In 2011, President Obama enacted the National Alzheimer’s Project Act, which called for a National Advisory Council on Alzheimer’s Disease Research and resulted in the development of a national plan to address AD each year for the effective prevention and treatment of AD by 2025. The goals of the project are to create and maintain an integrated national plan to overcome AD; coordinate AD research and services across all federal agencies; accelerate the development of treatments that would prevent, halt or reverse the course of AD; improve early diagnosis and coordination of care and treatment of AD; decrease disparities in AD for racial and ethnic minority populations that are at higher risk for AD; and coordinate with international bodies to fight AD globally.27

In 2012, the World Health Organization (WHO) identified dementia as a public health priority. That same year, WHO and Alzheimer’s Disease International published a report titled “Dementia: A Public Health Priority” to raise awareness of dementia as a public health priority, articulate a public health approach and advocate for action at international and national levels.28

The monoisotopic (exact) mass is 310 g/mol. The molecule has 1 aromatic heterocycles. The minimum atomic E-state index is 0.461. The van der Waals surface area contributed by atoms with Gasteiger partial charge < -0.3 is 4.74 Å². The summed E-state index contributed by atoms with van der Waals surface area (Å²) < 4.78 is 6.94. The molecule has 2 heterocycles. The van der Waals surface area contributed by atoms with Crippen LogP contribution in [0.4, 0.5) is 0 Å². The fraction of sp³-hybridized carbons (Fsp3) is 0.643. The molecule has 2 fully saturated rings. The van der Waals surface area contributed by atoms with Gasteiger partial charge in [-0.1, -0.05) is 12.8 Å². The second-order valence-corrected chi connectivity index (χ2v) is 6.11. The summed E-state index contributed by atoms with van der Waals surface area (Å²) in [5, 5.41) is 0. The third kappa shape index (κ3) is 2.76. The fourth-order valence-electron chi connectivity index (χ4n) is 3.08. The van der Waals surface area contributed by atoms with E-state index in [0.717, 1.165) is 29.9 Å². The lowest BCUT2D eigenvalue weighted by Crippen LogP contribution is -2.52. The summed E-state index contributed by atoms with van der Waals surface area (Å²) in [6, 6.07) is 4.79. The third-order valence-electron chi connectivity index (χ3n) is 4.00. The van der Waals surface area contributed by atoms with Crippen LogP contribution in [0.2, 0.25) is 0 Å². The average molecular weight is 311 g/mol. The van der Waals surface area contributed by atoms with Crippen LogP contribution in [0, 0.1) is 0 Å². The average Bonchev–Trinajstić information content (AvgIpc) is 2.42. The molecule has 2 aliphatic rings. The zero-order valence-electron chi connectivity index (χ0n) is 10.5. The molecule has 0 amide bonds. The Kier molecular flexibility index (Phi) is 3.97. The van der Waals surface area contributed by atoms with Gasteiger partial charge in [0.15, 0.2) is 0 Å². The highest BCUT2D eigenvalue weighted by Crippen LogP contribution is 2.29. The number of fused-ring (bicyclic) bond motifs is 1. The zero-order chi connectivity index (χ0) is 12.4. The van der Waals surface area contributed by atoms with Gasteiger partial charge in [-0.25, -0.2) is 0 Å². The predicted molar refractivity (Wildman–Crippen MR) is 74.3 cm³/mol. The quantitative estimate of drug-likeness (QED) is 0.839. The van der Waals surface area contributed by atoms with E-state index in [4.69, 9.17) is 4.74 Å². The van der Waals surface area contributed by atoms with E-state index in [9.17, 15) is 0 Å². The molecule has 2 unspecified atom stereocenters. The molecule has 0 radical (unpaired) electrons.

Scientists have made remarkable progress in understanding AD, but there is much more to be accomplished. Through planning and research, it can only be hoped we discover how AD can be prevented, treated and even cured. Until that happens, though, it’s important for those affected to know the signs of AD and where to get help. 

Editor’s note: This article has been updated from the original published in the Winter 2016 edition of BioSupply Trends Quarterly.


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Ronale Tucker Rhodes, MS
Ronale Tucker Rhodes, MS, is the Senior Editor-in-Chief of BioSupply Trends Quarterly magazine.